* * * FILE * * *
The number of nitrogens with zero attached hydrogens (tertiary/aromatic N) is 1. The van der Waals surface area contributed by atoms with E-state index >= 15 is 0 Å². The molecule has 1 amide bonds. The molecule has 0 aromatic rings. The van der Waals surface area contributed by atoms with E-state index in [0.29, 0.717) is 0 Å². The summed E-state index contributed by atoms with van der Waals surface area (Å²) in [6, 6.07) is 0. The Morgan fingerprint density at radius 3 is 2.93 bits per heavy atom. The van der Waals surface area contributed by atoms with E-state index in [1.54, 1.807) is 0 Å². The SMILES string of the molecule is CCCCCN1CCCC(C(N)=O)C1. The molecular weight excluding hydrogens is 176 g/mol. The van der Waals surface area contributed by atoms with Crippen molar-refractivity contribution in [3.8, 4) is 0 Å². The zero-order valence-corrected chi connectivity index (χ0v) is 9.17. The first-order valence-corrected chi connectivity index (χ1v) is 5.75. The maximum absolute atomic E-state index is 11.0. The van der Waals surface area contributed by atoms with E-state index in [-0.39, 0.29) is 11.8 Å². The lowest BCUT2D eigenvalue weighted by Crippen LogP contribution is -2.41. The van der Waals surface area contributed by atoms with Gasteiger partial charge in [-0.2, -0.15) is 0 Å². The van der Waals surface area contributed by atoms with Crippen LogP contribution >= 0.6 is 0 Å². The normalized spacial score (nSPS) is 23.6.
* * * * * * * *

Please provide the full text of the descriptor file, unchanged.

The number of nitrogens with zero attached hydrogens (tertiary/aromatic N) is 1. The van der Waals surface area contributed by atoms with E-state index >= 15 is 0 Å². The molecule has 1 amide bonds. The molecule has 0 aromatic rings. The van der Waals surface area contributed by atoms with E-state index in [0.29, 0.717) is 0 Å². The summed E-state index contributed by atoms with van der Waals surface area (Å²) in [6, 6.07) is 0. The Morgan fingerprint density at radius 3 is 2.93 bits per heavy atom. The van der Waals surface area contributed by atoms with E-state index in [1.54, 1.807) is 0 Å². The SMILES string of the molecule is CCCCCN1CCCC(C(N)=O)C1. The molecular weight excluding hydrogens is 176 g/mol. The van der Waals surface area contributed by atoms with Crippen molar-refractivity contribution in [3.8, 4) is 0 Å². The zero-order valence-corrected chi connectivity index (χ0v) is 9.17. The first-order valence-corrected chi connectivity index (χ1v) is 5.75. The maximum absolute atomic E-state index is 11.0. The van der Waals surface area contributed by atoms with E-state index in [-0.39, 0.29) is 11.8 Å². The lowest BCUT2D eigenvalue weighted by Crippen LogP contribution is -2.41. The van der Waals surface area contributed by atoms with Gasteiger partial charge in [-0.2, -0.15) is 0 Å². The van der Waals surface area contributed by atoms with Crippen LogP contribution >= 0.6 is 0 Å². The normalized spacial score (nSPS) is 23.6.